The difference in electronegativity, Δ(EN), of two bonded atoms provides a rough estimate of polarity of the bond, and thus of the bond type. When Δ(EN) is very small (or zero), the bond is covalent and nonpolar. When Δ(EN) is large, the bond is polar covalent or ionic. (In a joined pair of ions, such as Na+Cl, there is nearly complete transfer of valence electrons from one atom to another to produce a positive ion and a negative ion. The Na+ and Cl ions form a dipole with δ+ approximately equal to +1 and δ approximately −1.)

Δ(EN) spans a continuous scale and serves as a general guide; there is no definitive cutoff that defines a bond type. For example, HF has Δ(EN) = 1.8 and is considered a polar covalent molecule. On the other hand, NaI has a Δ(EN) of 1.7 but forms an ionic compound. When considering the covalent or ionic character of a bond, you should also take into account the types of atoms involved and their relative positions in the periodic table. Bonds between two nonmetals are usually described as covalent; bonding between a metal and a nonmetal is often ionic.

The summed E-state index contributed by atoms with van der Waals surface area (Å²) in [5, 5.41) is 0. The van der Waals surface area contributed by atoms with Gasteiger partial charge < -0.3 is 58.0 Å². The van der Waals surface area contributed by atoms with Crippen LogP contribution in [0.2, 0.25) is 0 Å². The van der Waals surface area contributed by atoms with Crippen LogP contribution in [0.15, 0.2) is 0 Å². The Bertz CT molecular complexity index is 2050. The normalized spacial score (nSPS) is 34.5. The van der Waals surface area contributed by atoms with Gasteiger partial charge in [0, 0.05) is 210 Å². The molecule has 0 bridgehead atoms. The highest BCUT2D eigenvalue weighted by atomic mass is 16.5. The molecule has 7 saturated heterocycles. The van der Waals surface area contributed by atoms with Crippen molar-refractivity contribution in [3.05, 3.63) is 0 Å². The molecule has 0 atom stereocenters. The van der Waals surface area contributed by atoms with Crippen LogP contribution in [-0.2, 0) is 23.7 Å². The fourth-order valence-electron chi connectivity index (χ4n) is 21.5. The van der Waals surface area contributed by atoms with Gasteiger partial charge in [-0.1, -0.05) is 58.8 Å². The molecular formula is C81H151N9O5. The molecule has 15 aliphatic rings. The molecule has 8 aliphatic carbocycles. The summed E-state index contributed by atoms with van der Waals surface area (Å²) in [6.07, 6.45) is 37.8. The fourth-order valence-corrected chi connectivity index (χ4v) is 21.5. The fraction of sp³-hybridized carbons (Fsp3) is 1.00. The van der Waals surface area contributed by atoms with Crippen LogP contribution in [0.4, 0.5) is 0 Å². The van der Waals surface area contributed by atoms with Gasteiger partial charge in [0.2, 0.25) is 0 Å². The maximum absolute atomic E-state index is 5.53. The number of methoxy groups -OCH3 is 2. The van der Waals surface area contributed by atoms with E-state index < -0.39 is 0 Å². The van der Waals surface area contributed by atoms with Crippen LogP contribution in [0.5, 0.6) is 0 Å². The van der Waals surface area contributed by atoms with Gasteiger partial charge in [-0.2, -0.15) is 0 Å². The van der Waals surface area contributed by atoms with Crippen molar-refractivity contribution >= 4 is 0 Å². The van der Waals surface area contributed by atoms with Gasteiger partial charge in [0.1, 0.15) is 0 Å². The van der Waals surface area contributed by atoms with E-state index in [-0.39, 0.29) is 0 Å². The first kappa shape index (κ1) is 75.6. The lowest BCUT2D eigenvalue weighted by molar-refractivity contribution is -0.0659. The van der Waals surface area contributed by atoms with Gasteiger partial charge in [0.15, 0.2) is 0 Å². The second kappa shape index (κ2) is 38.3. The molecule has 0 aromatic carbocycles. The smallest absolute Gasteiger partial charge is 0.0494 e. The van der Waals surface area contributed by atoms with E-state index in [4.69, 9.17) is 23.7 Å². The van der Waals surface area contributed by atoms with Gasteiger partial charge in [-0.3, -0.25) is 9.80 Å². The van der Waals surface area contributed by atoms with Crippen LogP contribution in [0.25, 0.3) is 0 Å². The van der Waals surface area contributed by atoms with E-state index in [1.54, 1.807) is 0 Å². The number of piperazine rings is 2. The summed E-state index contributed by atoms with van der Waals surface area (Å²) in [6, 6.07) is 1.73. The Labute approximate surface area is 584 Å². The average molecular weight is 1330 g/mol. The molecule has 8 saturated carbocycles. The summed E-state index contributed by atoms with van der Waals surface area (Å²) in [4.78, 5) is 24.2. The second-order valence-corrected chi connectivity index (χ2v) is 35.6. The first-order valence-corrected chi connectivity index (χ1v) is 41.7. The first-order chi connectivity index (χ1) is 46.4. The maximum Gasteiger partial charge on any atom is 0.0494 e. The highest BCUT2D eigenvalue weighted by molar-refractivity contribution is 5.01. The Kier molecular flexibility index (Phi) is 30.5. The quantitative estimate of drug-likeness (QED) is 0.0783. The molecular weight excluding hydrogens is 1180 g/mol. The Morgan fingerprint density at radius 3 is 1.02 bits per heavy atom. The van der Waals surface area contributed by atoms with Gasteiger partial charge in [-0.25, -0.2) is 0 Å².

Some compounds contain both covalent and ionic bonds. For example, potassium nitrate, KNO3, contains the K+ cation and the polyatomic NO3 anion, which has covalent bonds between N and O.

Exercise 1: Polarity and Electronegativity Difference

Exercise 2: Bond Polarity and Electronegativity

D9.4 Formal Charge

It is useful to consider how valence electrons are distributed in a molecule. Formal charge, the charge an atom would have if the electron density in the bonds were equally shared between the atoms, is one way to do this. For each atom in a Lewis structure, half of the electrons in bonds are assigned to the atom, and all lone-pair electrons (which are not shared with other atoms) are assigned to the atom.

An atom’s formal charge is calculated as the difference between its number of valence electrons (in the unbonded, free atom) and its assigned number of electrons in the molecule:

formal charge = number of valence e‾ – [number of lone-pair e‾ + ½(number of bond-pair e‾)]